When he graduated from theology school, Jon R. Wallace carried in hand a piece of the Alfred P. Murrah Federal Building.
Wallace was director of social services for The Salvation Army Tulsa Area Command at the time of the April 19, 1995, bombing. Upon arrival in Oklahoma City that day, he was appointed disaster social services director for The Salvation Army's bombing response effort in Oklahoma City.
And ever since that day, Wallace has carried with him a personal responsibility to stand against intolerance and violence in all its forms. On Friday, the Denver resident is scheduled to read the mission statement of the Oklahoma City National Memorial & Museum during the 18th Anniversary Remembrance Ceremony at First United Methodist Church.
Wallace, 53, is a regional voluntary agencies liaison with the Federal Emergency Management Agency. He completed studies for a master of divinity degree and graduated the Iliff School of Theology in Denver in June. He is seeking ordination in the United Church of Christ (Congregational) Church.
“The Memorial Mission Statement reminds me that, as a responder, a social worker and a minister I must stand against hatred and violence,” he said, “and, when called, help share my skills, abilities and heart to bring comfort, strength, peace, hope and serenity to communities affected by terrorism and tragedy.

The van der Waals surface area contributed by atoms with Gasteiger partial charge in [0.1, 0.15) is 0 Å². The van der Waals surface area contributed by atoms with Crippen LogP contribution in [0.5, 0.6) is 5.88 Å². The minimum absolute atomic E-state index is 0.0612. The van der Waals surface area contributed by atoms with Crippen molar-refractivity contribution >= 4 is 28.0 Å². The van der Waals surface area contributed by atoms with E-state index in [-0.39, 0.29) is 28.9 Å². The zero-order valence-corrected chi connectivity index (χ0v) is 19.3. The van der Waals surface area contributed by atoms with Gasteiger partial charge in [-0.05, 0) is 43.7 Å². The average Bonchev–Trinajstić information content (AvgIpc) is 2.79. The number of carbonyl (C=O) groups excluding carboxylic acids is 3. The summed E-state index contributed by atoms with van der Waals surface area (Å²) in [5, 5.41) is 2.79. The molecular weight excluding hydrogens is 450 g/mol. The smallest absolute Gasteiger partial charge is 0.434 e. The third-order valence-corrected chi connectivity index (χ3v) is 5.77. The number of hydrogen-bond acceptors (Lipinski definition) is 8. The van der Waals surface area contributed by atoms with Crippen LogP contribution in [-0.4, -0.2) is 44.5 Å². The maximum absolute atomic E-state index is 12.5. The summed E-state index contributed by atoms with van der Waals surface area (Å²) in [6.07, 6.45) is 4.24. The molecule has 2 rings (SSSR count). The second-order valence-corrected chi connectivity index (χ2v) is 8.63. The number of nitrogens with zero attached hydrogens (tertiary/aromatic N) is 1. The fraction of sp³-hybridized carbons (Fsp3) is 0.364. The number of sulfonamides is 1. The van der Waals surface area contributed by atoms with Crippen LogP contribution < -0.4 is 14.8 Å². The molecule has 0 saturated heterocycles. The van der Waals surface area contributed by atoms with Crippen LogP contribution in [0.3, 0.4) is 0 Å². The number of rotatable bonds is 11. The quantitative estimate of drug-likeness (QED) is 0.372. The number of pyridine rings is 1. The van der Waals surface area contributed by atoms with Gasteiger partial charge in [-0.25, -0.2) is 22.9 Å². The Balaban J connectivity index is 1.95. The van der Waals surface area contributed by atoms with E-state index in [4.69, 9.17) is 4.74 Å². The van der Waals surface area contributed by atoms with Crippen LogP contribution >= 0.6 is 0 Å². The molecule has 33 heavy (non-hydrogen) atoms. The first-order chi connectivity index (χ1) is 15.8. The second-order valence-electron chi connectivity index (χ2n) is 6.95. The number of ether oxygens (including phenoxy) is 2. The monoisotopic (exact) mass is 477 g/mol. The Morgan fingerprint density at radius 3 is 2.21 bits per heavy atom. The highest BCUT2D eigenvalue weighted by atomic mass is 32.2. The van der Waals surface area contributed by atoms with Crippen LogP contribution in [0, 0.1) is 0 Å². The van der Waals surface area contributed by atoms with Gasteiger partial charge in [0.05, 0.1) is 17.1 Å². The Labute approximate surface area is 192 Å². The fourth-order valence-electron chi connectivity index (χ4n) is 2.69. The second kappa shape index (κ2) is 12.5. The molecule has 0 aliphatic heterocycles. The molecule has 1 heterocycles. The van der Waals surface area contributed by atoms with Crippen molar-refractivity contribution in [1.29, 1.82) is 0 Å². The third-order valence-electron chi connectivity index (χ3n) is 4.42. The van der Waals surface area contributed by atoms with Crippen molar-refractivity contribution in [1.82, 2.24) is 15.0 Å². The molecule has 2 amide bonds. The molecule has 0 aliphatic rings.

“My thoughts will be with my Salvation Army team members who gave so much of themselves in all areas of the response and relief effort. My thoughts will especially be with the families and friends of those killed in the bombing and the survivors and responders — all very much part of my extended Oklahoma City family.”
The mission statement includes “May this memorial offer comfort, strength, peace, hope and serenity.”
Nearly 18 years separated the blasts at the Murrah Building and Monday's explosions at the Boston Marathon. But some things aren't entirely separated by time, Wallace said. The piece of the Murrah Building given to Wallace by workers at the Social Security office is a tangible reminder he carries with him from Oklahoma City.
But there are many other reminders.
Upon hearing of what had happened at the marathon, Wallace was shocked as were so many others. And his heart went out to the people in Boston.
“I then experienced a sense of calm, which might sound strange,” he said, “but I think that calm came because I knew that the injured were immediately being helped by spectators and emergency services alike.
“When these things happen, people, usually perfect strangers to the injured, immediately pitch in to help. Just like what happened in Oklahoma City. I just knew, felt, that help was right there … so I began to pray for what I knew must be going on in Boston.”